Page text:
IIT-M team conducts research on cancer-curing properties of turmeric

A view of IIT-Madras   | Photo Credit: Special Arrangement

Researchers from the Indian Institute of Technology-Madras have shown that the active compound from the common household spice turmeric — curcumin — can enhance cancer cell death.

Researchers from the Bhupat and Jyoti Mehta School of Biosciences, Department of Biotechnology, have found that treating leukaemia cells that cause cancer of the blood and bone marrow with curcumin, enhances cell death.

The research team led by Rama Shanker Verma has published its work in Pharmacological Reports, a peer-reviewed journal. The paper was co-authored by Sridevi Surapally and Madhumathi Jayaprakasam.

TNF-related apoptosis-inducing ligand (TRAIL) is an agent with the ability to programme cell death (apoptosis) and has triggered many preclinical studies the world over. While the anti-tumour activity of TRAIL in preclinical studies had been strong, in clinical trials, the results were so far unsatisfactory as cancer cells, when exposed long-term, seem to acquire resistance against TRAIL. The next round of research has been to find chemicals that can reverse resistance and increase sensitivity of cancer cells to TRAIL.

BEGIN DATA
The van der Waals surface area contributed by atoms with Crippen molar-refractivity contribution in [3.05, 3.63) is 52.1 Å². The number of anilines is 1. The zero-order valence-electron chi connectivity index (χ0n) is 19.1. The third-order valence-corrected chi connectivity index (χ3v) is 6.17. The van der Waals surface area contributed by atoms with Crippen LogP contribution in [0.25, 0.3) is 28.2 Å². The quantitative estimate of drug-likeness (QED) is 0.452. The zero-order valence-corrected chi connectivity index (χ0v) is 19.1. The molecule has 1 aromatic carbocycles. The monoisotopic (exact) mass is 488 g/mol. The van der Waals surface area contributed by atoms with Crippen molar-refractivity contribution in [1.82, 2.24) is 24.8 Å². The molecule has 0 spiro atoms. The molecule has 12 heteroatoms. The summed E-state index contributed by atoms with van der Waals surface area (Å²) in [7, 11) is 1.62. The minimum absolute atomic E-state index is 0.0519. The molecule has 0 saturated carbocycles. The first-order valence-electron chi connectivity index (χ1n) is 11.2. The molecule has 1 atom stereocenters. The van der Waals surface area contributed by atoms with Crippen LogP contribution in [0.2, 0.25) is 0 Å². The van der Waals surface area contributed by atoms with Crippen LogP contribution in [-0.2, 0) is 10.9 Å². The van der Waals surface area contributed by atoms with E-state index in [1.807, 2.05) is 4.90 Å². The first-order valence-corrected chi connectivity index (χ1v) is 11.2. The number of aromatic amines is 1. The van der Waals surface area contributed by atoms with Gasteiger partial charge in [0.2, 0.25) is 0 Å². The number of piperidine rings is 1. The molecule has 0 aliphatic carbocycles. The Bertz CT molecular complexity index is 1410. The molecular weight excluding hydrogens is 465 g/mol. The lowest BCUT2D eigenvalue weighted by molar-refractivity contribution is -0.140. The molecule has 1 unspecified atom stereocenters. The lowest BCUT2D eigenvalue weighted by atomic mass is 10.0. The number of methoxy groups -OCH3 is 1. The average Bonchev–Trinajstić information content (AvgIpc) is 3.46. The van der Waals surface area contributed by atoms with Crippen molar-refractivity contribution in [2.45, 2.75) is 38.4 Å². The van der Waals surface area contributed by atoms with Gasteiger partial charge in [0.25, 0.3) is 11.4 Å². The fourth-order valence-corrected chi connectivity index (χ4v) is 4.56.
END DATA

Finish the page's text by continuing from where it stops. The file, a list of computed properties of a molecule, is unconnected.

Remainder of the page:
The IIT-M research team chose curcumin as it is known to inhibit carcinogenesis and induce apoptosis in various cancer cells.

The researchers isolated leukaemia cells from cancer patients and found that non-toxic concentrations of curcumin can significantly increase the efficiency of TRAIL-induced cell death.

The findings showed clearly that even a small concentration of curcumin could potentially enhance the sensitiveness of leukaemic cells to TRAIL, the researchers said.

However, they added that the reactions were carried out with isolated cells outside the human body in a test tube. It is yet unclear if the same results can be obtained in vivo, that is inside the body.

Their caution stems from the fact that absorption of curcumin in the blood from the gut and its bio-availability for therapeutic purpose is generally poor.

“A few researchers have shown that compounds such as quercetin found in onions and green tea and piperazine, found in black and green pepper, enhance absorption of curcumin by the body,” added Mr. Verma.

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Printable version | Jun 24, 2021 12:48:08 PM |

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